News / Africa

    Liberian Election Commission Chief Resigns

    National Elections Commission Chairman James Fromayan (C) delivers the first results of Liberia's presidential election during a news conference in Monrovia, October 13, 2011.
    National Elections Commission Chairman James Fromayan (C) delivers the first results of Liberia's presidential election during a news conference in Monrovia, October 13, 2011.

    The chairman of Liberia's electoral commission resigned Sunday because of threats by the country's leading opposition party to boycott November's presidential runoff. The opposition says there must be other changes before it will agree to take part in the vote.

    National Election Commission Chairman James Fromayan says he stepped down so Liberia's main opposition party would not have an excuse to boycott the second round of presidential voting.

    In his resignation letter, Fromayan said he is leaving “to give way to peace” because he does not want to be the obstacle to holding a runoff between incumbent President Ellen Johnson Sirleaf and the former justice minister Winston Tubman.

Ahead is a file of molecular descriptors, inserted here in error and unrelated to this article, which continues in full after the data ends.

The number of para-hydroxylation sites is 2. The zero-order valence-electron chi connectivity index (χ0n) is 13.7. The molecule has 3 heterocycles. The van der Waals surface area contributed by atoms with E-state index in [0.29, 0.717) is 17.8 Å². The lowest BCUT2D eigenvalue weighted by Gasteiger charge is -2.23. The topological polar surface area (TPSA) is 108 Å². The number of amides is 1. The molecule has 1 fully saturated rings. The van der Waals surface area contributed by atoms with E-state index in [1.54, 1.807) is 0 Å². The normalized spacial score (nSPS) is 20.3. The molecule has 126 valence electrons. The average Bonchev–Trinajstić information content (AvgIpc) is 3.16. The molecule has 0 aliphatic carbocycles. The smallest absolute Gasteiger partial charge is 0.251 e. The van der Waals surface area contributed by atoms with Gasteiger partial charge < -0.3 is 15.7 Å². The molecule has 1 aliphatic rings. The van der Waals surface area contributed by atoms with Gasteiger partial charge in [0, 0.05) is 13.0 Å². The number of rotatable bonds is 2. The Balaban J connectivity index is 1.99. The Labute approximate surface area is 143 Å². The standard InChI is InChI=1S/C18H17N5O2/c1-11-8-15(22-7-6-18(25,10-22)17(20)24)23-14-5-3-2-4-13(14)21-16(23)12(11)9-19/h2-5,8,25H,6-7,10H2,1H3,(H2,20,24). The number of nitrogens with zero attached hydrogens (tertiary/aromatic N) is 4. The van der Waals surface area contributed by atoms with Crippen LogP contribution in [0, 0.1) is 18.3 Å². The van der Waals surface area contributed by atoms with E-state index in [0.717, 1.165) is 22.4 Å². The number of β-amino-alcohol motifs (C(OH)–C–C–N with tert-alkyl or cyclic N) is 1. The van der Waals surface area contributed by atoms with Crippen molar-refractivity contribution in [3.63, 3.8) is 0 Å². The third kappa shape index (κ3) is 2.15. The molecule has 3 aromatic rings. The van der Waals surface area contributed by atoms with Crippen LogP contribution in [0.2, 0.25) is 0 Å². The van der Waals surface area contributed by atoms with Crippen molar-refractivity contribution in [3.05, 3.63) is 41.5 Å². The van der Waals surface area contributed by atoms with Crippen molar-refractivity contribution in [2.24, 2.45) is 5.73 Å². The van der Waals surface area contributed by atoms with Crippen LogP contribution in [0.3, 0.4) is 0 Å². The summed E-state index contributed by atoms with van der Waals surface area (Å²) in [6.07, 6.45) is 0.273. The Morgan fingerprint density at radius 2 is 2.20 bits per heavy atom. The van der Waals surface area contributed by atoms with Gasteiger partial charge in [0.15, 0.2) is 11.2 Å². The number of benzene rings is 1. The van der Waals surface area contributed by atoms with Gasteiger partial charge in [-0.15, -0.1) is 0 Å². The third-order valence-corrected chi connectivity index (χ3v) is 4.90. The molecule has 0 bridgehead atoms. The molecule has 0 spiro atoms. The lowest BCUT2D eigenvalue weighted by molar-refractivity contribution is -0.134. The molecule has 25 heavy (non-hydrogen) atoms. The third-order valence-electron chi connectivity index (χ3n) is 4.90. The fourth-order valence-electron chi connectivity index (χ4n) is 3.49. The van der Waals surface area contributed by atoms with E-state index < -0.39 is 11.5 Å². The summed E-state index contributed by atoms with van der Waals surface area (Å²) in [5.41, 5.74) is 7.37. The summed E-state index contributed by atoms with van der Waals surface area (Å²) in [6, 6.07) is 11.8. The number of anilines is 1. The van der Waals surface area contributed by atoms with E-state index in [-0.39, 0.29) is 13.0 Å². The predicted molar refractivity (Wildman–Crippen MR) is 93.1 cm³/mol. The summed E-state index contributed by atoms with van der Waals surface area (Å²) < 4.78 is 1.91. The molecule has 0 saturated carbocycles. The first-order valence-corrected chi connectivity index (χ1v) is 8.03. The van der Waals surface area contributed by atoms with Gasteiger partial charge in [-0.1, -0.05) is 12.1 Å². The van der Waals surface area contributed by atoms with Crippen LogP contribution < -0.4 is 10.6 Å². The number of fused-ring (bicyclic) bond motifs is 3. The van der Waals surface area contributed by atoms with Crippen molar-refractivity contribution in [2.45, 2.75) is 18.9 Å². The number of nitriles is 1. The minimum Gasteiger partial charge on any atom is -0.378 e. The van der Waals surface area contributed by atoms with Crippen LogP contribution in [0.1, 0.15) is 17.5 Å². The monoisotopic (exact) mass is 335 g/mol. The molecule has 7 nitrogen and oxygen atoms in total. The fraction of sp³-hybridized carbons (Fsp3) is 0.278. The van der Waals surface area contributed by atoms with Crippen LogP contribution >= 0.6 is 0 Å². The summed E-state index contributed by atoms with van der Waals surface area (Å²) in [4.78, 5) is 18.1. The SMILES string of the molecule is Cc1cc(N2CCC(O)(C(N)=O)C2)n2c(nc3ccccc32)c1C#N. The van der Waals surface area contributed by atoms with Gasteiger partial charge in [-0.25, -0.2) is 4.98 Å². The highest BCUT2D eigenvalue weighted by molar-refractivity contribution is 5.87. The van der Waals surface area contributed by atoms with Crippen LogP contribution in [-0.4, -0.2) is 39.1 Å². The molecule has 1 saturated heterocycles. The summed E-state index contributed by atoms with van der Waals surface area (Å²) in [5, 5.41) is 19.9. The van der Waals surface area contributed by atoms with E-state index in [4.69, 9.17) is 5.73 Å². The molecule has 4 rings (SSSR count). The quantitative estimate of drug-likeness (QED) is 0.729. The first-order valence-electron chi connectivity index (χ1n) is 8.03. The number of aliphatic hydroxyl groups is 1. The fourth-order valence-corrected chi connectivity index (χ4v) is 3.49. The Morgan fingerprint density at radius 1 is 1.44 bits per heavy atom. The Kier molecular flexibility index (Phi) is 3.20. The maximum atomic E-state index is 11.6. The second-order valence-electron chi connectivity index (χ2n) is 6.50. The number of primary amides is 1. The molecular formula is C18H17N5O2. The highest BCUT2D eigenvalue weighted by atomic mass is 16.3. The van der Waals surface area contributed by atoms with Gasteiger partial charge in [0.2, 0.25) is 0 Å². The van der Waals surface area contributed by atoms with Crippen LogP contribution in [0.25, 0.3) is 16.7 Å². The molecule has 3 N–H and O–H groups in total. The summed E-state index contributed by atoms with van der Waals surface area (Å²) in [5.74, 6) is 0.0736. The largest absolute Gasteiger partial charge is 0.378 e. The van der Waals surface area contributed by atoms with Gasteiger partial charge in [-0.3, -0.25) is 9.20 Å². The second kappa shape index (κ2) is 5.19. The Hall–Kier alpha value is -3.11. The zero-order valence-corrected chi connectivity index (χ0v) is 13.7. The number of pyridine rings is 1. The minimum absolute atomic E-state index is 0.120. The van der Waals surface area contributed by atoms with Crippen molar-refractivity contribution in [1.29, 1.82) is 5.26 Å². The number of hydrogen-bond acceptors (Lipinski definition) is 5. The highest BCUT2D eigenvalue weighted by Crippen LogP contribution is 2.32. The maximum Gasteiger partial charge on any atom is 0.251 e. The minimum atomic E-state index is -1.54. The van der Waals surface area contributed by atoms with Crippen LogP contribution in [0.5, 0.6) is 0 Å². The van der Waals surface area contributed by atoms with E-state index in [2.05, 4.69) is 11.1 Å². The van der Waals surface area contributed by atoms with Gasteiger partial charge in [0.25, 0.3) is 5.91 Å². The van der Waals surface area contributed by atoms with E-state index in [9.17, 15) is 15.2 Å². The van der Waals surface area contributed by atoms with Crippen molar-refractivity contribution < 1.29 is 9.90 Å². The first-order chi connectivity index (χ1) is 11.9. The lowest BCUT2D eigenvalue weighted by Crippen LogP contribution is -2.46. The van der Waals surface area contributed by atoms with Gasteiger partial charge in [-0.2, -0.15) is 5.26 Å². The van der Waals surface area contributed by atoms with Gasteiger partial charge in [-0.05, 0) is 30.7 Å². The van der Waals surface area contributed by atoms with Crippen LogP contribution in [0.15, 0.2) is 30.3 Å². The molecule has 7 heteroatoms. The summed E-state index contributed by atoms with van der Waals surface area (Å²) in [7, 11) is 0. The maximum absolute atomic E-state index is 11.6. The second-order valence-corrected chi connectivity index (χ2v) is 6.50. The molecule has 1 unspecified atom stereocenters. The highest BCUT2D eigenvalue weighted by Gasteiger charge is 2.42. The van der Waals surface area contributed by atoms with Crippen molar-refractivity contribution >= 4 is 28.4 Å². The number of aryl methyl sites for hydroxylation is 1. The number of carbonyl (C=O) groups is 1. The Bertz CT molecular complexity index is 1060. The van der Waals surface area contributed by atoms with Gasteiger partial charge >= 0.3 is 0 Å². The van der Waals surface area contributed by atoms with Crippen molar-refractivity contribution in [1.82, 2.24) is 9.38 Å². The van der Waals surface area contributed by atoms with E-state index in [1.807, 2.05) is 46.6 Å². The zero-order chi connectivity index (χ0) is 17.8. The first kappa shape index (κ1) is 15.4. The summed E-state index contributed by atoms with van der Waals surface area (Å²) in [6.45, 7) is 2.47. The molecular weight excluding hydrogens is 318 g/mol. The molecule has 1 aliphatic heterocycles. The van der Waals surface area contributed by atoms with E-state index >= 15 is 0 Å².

Mr. Tubman's Congress for Democratic Change party, or CDC, accused Fromayan of manipulating the vote in favor of President Sirleaf and said it would not take part in a November 8 runoff, if Fromayan continued to head the electoral commission.

    CDC Secretary General Acarous Gray calls Fromayan's resignation a step forward.  But he says the boycott stands because not all of the party's demands have been met. “The CDC is calling for a recount of the presidential balloting.  We are saying that we must investigate the evidence that we provided, the pictures and video evidence we provided.  If the concerns are not addressed, then we don't see the CDC participating in the election," he said.

    Gray says the party has photographic evidence of ballot boxes that were tampered with and tally sheets that had their numbers changed.

    Electoral observers from the Carter Center and the Economic Community of West African States say the vote was largely free and fair.

    President Sirleaf backed the work of the electoral commission and said she saw no reason for Fromayan to resign.  Now that he has, attorney Elizabeth Nelson takes charge of the electoral commission with a little more than a week to finish preparations to conclude Liberia's second post-war election.

    U.N. peacekeepers remain in the country.  The Security Council is stressing “the importance of peaceful, credible, and transparent elections.”

    President Sirleaf heads to the runoff with the backing of the third place finisher, senator and former rebel leader, Prince Johnson.

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